Microsoft loses appeal to EU court over anti-trust remedies

The Luxembourg-based European Court of First Instance has ruled that Microsoft must abide by the decision this year of the EU Competition Commissioner. It must publish technical interoperability data allowing rival companies to create competing server products. Microsoft must also introduce a version of Windows into Europe without the disputed Windows Media Player.

Microsoft has already said that it will start shipping a Media Player-less version of Windows to OEMs from next month. Retail copies will appear on the shelves in February.

The court confirmed that the company had already paid a record 497 million Euros in fines.

Microsoft had asked the court to set aside the Commissions penalties while it heard the company’s appeal. Critics feared that if the President of the Court Judge Bo Vesterdorf agreed, the appeal would be spun out over many years to the point where any future judgement would be meaningless.

However, Judge Vesterdorf ruled that while Microsoft was right to appeal to have the measures set aside for the duration of the appeal he concluded that ‘Microsoft has not shown that it might suffer serious and irreparable damage as a result of implementation’ of the Commissions remedies. He therefore dismissed Microsoft’s requests both over the issue of opening up its code to competitors in the server market and tying together Windows and Windows Media Player. As a result, the remedies imposed by the Commission stand.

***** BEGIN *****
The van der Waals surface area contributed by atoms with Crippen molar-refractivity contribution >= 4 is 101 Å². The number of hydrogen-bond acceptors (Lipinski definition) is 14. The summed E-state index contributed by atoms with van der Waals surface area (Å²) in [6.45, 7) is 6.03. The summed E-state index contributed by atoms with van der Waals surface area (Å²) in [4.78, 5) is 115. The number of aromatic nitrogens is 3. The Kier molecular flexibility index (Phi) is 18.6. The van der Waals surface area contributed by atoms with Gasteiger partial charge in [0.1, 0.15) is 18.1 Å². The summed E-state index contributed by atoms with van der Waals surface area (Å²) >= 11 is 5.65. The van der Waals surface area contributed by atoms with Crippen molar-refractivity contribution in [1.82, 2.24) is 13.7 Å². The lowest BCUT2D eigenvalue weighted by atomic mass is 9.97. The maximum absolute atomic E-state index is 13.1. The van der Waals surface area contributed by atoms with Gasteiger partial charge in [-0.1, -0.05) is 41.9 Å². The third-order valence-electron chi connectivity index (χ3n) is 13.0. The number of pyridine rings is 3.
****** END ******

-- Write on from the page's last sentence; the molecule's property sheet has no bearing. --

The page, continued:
The result will be seen as a huge blow for Microsoft particularly over the issue of incorporating Media Player into its standard Windows offering.

At a time when downloading digital content, be it music or video is exploding and the issue of digital rights and copyright protection is such a hotly debated topic, the ruling will drive a wedge into Microsoft’s plans to created the de facto standard for digital rights management on the PC and from there to a wide range of portable devices: a market set to be worth billions of pounds over the coming years.

Microsoft will be somewhat more sanguine over providing interoperability data to its competitors. Since the Commission ruling it has signed a truce with two of its major competitors Sun and Novell as well as the Computer & Communications Industry Association (CCIA).

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